October 3, 2004
At the Senator's Side, a 'Nag' for Good Health
By LAWRENCE K. ALTMAN
eresa Heinz Kerry's friends often call her Dr. T because of her no-nonsense counsel on health matters. "I tell them what questions to ask the doctor," she said, adding that she urges them "to take notes."
"That's what I did with my husband," Mrs. Heinz Kerry said in a recent interview, referring to Senator John Kerry, the Democratic presidential nominee. In the interview, she talked about how she has changed his diet and suggested tests that he should get at his annual checkups.
"A woman or somebody in the family has got to kind of shepherd these things," said Mrs. Heinz Kerry, a doctor's daughter who used to follow her father on hospital rounds in Mozambique.
"Generally, men don't take very good care of themselves," she added. "They don't like to deal with stuff that gets in the way; it's their nature." Sometimes, Mrs. Heinz Kerry said, she is "just a nag."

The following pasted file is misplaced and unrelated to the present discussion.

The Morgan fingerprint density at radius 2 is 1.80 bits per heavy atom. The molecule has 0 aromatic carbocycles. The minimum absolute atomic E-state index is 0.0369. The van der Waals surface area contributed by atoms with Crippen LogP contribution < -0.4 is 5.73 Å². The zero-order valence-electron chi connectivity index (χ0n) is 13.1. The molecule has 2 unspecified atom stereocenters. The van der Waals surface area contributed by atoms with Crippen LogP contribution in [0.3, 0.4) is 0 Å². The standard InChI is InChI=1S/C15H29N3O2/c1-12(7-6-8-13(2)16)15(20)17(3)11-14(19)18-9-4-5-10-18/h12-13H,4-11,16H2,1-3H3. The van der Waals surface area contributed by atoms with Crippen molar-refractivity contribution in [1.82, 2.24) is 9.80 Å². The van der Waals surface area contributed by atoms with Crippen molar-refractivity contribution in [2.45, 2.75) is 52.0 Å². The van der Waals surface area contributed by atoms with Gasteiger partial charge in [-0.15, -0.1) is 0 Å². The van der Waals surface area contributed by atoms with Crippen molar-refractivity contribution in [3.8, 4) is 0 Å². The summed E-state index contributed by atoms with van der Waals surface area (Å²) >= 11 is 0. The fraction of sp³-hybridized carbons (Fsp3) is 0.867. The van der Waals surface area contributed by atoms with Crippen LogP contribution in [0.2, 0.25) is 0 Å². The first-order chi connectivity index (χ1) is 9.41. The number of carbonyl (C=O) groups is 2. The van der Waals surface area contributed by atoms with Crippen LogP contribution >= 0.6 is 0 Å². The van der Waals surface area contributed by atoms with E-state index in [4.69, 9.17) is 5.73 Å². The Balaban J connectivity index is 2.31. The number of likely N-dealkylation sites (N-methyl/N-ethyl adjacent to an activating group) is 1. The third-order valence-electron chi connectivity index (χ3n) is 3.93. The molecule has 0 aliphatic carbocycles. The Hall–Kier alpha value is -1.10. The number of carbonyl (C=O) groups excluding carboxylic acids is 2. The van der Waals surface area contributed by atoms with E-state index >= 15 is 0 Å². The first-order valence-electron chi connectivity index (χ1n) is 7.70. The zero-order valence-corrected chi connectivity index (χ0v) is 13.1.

She has worked hard, she said, to educate her husband "to eat smart" - and to break him of his habit of eating pasta, ice cream, and "bags of chocolate chip cookies from the Faneuil Hall market in Boston that are full of butter."
"He always did eat salad, but he wouldn't cooked greens," she said. "Now he always has broccoli and loves Brussels sprouts." He also eats more salads and tomatoes, green peas, lentils, beans and other vegetables, she said.
And, Mrs. Heinz Kerry disclosed, she has instructed her husband in how to cook healthy foods. "I taught him, although he doesn't do it when I'm not there, to make really easy, very good vegetable soups and puree them, just put vegetable broth or chicken broth, and how to season them."
Copyright 2004 The New York Times Company